Well, I have rambled on for too long. Please forgive me. 



Hi Gregg,
I appreciate your great series on a neglected topic.
Do you suppose a major reason for the lack of fellowship with one another is a lack of intimacy (i.e., fellowship) with the Trinity?
Fellowship with the Father – 1 John 1:3
Fellowship of the Son – 1 Corinthians 1:9
Fellowship of the Spirit – Philippians 2:1
In Him,

Susan said...

Hi Gregg,

Really enjoying your thoughts on this topic. Thank you.

As I was reading today's episode, I couldn't help thinking on Jesus being the WAY the TRUTH and the LIFE. When we are his disciples, truly He should be in everything we do and say. And we are brothers and sisters in Christ, so an openness and genuineness needs to be in our interactions that is different from how we interact with the world in general.

Recently the Lord has really been dealing with me on this issue. I even broke off "fellowship" with someone over this because the fellowship wasn't really there, and was in fact a sham. It was difficult to have to do, but I cannot call something fellowship that isn't and I had to let this person know that the superficial "intimacy" that we had was fake, and it wasn't all about Jesus, it was all about ourselves. It hurt to admit it, and it hurt to have to let go...but it was necessary, and in effect my relationship with Jesus has become stronger and deeper.

While I was going through this relationship trouble, a pastor I enjoy listening to talked in a sermon (sermon audio) about the prophet in 1 Kings 13, and the warning about not stopping to talk with false brethren. I know this can be taken into all kinds of unhealthy extremes, and even a cult can be born on taking something like this out of context, but in my situation it was fitting, and I know the Lord was speaking to me about my situation.

I continue to pray for this person, and I do hope that eventually the Lord will in His time heal it. It is something beyond my ability to do but nothing is impossible with God. In the meantime, I have to put Him first and not my fleshy affections.

Sorry for my ramble, but it did seem to dovetail with what you are speaking on...

Pat Donovan said...

I am guilty of keeping my problems to my self for the most part, Oh I will share about my son but not about me. I don't want any one to know how truly retched I can be. I have had good fellowship and truly miss it, it was very close to what you described in your blog and I believe it was in the beginning stages. if the pastor had not left and the old guard had not taken back over it would have become as beautiful as your description in your blog. I have become hardened and even though I desire that type of fellowship I don't know if I can let go and open myself up again. that last statement makes me ashamed of myself, at this point though its true.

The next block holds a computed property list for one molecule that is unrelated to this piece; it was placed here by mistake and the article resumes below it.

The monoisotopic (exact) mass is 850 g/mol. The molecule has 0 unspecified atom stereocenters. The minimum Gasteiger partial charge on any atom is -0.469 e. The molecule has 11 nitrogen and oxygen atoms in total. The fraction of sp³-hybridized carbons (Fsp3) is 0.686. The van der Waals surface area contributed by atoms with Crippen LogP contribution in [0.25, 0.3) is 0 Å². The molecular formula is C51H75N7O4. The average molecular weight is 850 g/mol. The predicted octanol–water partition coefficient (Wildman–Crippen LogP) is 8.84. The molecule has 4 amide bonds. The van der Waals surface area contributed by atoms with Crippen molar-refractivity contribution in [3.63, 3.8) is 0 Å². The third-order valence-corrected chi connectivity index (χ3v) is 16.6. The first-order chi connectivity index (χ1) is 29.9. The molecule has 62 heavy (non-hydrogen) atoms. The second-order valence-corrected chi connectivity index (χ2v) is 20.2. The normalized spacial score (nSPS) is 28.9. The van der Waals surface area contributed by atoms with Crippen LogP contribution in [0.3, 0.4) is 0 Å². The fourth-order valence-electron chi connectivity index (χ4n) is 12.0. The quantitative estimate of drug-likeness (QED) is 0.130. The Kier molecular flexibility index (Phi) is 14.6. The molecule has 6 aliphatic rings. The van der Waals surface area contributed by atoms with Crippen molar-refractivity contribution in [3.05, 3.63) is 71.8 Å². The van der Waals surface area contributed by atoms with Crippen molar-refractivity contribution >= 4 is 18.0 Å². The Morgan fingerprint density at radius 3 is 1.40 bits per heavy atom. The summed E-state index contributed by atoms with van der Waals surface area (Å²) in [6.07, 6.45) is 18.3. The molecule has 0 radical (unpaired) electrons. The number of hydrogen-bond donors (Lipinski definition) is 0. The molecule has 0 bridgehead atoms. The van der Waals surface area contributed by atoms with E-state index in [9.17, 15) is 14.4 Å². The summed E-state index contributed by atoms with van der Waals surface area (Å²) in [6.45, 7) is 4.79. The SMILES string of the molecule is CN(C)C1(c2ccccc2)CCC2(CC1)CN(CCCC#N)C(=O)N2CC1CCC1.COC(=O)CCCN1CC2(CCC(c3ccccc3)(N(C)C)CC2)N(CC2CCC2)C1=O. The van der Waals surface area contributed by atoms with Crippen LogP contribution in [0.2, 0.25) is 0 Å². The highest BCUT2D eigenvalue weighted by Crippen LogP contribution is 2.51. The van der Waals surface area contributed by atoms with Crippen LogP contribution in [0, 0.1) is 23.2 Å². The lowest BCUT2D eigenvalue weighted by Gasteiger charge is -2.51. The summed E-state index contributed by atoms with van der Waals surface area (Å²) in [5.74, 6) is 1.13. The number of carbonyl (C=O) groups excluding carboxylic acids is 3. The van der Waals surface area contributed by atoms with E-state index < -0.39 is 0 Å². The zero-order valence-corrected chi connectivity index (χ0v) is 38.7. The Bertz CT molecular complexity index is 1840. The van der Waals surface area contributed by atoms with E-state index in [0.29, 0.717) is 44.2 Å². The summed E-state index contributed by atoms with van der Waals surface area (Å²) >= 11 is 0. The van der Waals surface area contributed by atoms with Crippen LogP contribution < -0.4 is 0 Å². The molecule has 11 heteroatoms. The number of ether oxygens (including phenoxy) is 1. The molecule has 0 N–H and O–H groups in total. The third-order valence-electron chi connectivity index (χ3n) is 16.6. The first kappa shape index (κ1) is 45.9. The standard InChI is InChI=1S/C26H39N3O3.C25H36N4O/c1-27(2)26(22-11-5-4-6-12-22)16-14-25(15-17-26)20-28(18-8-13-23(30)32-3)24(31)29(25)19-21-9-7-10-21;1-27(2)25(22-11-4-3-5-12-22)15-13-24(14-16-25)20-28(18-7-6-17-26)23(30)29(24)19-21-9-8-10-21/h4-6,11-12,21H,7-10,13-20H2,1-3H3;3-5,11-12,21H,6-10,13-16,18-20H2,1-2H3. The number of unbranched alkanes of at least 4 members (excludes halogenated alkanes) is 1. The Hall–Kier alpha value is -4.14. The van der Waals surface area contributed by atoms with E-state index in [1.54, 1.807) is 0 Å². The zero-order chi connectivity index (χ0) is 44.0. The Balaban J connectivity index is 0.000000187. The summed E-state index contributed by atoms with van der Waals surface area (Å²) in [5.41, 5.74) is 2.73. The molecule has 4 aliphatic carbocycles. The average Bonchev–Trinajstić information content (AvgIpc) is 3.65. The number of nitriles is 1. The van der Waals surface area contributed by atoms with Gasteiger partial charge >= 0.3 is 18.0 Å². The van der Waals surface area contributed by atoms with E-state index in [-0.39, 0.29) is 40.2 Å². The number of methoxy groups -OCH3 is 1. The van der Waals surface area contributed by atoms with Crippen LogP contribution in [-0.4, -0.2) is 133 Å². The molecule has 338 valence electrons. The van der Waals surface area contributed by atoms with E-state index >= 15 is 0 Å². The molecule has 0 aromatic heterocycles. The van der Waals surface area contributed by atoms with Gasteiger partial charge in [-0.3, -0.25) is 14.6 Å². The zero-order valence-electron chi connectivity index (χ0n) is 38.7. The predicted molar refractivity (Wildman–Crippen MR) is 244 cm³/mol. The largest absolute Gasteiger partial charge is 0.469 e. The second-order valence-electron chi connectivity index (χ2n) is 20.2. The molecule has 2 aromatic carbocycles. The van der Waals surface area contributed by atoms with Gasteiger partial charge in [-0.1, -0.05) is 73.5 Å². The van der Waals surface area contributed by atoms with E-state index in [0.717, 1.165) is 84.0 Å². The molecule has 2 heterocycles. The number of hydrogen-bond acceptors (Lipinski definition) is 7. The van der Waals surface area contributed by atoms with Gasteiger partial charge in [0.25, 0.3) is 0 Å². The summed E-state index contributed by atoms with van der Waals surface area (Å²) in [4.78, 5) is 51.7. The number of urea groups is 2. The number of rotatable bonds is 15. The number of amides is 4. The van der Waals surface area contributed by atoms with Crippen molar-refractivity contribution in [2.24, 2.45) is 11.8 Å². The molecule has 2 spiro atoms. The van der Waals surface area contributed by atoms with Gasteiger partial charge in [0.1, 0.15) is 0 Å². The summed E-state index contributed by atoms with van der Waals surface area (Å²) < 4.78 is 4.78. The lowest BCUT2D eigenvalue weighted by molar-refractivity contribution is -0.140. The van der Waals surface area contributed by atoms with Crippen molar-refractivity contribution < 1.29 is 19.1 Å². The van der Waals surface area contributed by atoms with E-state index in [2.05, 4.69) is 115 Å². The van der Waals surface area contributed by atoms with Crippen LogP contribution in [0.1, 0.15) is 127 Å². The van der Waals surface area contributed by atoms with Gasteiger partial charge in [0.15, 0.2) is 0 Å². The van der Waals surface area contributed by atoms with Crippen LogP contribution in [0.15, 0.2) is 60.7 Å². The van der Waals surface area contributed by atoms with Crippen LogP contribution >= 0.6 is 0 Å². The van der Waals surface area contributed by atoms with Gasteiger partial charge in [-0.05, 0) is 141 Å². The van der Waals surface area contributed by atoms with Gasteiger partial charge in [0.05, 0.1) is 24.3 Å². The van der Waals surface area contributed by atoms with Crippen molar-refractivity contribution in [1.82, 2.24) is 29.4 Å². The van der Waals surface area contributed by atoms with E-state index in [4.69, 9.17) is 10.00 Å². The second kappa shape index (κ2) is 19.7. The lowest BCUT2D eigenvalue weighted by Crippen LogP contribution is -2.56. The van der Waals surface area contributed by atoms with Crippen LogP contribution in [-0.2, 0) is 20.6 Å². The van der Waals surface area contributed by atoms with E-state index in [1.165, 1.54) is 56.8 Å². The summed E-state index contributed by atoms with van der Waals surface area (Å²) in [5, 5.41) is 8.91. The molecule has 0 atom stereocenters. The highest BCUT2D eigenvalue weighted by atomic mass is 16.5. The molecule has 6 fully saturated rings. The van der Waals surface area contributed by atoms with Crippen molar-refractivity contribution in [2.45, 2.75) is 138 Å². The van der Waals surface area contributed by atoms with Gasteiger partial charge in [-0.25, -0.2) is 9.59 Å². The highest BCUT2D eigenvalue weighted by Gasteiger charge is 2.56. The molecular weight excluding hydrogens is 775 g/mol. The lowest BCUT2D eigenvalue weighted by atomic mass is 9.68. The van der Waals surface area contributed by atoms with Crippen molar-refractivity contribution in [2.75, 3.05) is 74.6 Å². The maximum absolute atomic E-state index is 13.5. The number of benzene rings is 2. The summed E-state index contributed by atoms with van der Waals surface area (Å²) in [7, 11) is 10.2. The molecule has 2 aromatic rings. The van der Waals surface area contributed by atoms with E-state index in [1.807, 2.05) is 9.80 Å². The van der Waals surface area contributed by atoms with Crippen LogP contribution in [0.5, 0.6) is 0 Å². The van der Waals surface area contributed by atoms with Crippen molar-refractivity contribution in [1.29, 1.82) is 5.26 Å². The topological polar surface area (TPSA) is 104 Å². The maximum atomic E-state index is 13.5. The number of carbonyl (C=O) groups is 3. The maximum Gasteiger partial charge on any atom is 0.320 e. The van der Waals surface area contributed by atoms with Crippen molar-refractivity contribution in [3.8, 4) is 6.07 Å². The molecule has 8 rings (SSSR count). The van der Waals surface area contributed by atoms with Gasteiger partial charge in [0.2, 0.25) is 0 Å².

Gregg Metcalf said...

Robert - Thank you! It warms my heart and makes me feel as if I have done something worthwhile. Yes, very much so. I think we don't have spiritual fellowship with one another because we don't have fellowship with the Trinity. I agree 100%!

Susan - Thank you! I also appreciate the fact that you say you have enjoyed this series. Means alot to me. Sorry about your experience but sometimes it is necessary to break off a relationship that is not spiritually beneficial.

Pat - I understand brother. I am with you. Thanks for your transparency. Most believers are not so transparent.

Susan said...

Thanks Gregg, to be clear (just in case someone reads these comments and gets the wrong impression) the relationship I was talking about in my previous comment was NOT sexual. My husband and I are doing just fine. :)

Another situation came to mind after I put in that previous comment. It involves my flesh and blood brother. As of this time he is an atheist...sigh....and years ago while he was living at our mom's I had a television set there in the house, and often he would watch horror/slasher movies on that set. I was still a relatively young Christian and I got the notion that I had to be bold and destroy that television set. I even had him help me take it out of the house (it was a huge old Sony Trinitron) and he watched incredulously as I put a pick ax through the front of the tube and we heard a hisssss as it died. I was being obedient (though I felt like a perceived idiot) and I'm sure that memory is something that still stays with my brother.

Sometimes the Lord had the OT prophets do some unusual things to "speak" with those around them, so looking back this doesn't seem quite so strange anymore.

I agree with what you say about sometimes needing to break off...sometimes what the Lord has us do seems contrary to His love, and yet, it isn't because I don't think we always have a clear understanding of what His love really is.